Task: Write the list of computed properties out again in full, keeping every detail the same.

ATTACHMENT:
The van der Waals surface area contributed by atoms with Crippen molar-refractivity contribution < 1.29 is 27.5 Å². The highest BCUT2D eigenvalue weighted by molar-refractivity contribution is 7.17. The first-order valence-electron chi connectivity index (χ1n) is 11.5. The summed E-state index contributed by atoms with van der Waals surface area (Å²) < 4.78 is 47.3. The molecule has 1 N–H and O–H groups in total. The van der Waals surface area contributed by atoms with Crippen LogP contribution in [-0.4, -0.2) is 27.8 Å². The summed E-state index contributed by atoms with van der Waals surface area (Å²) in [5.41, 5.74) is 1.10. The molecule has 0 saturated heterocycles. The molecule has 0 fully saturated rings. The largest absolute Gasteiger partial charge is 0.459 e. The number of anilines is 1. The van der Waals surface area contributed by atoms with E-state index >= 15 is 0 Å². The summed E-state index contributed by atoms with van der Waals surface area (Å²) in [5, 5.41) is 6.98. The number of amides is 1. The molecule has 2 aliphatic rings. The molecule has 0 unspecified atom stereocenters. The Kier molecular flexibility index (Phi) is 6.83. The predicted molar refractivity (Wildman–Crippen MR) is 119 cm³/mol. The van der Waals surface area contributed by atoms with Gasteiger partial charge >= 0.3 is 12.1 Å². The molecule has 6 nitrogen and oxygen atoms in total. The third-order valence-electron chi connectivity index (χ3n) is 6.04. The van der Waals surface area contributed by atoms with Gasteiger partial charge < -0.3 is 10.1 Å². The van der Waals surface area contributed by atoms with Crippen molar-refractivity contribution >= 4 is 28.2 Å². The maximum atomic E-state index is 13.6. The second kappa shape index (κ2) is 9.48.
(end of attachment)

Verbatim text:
The van der Waals surface area contributed by atoms with Crippen molar-refractivity contribution < 1.29 is 27.5 Å². The highest BCUT2D eigenvalue weighted by molar-refractivity contribution is 7.17. The first-order valence-electron chi connectivity index (χ1n) is 11.5. The summed E-state index contributed by atoms with van der Waals surface area (Å²) < 4.78 is 47.3. The molecule has 1 N–H and O–H groups in total. The van der Waals surface area contributed by atoms with Crippen LogP contribution in [-0.4, -0.2) is 27.8 Å². The summed E-state index contributed by atoms with van der Waals surface area (Å²) in [5.41, 5.74) is 1.10. The molecule has 0 saturated heterocycles. The molecule has 0 fully saturated rings. The largest absolute Gasteiger partial charge is 0.459 e. The number of anilines is 1. The van der Waals surface area contributed by atoms with E-state index >= 15 is 0 Å². The summed E-state index contributed by atoms with van der Waals surface area (Å²) in [5, 5.41) is 6.98. The number of amides is 1. The molecule has 2 aliphatic rings. The molecule has 0 unspecified atom stereocenters. The Kier molecular flexibility index (Phi) is 6.83. The predicted molar refractivity (Wildman–Crippen MR) is 119 cm³/mol. The van der Waals surface area contributed by atoms with Gasteiger partial charge >= 0.3 is 12.1 Å². The molecule has 6 nitrogen and oxygen atoms in total. The third-order valence-electron chi connectivity index (χ3n) is 6.04. The van der Waals surface area contributed by atoms with Gasteiger partial charge < -0.3 is 10.1 Å². The van der Waals surface area contributed by atoms with Crippen molar-refractivity contribution >= 4 is 28.2 Å². The maximum atomic E-state index is 13.6. The second kappa shape index (κ2) is 9.48.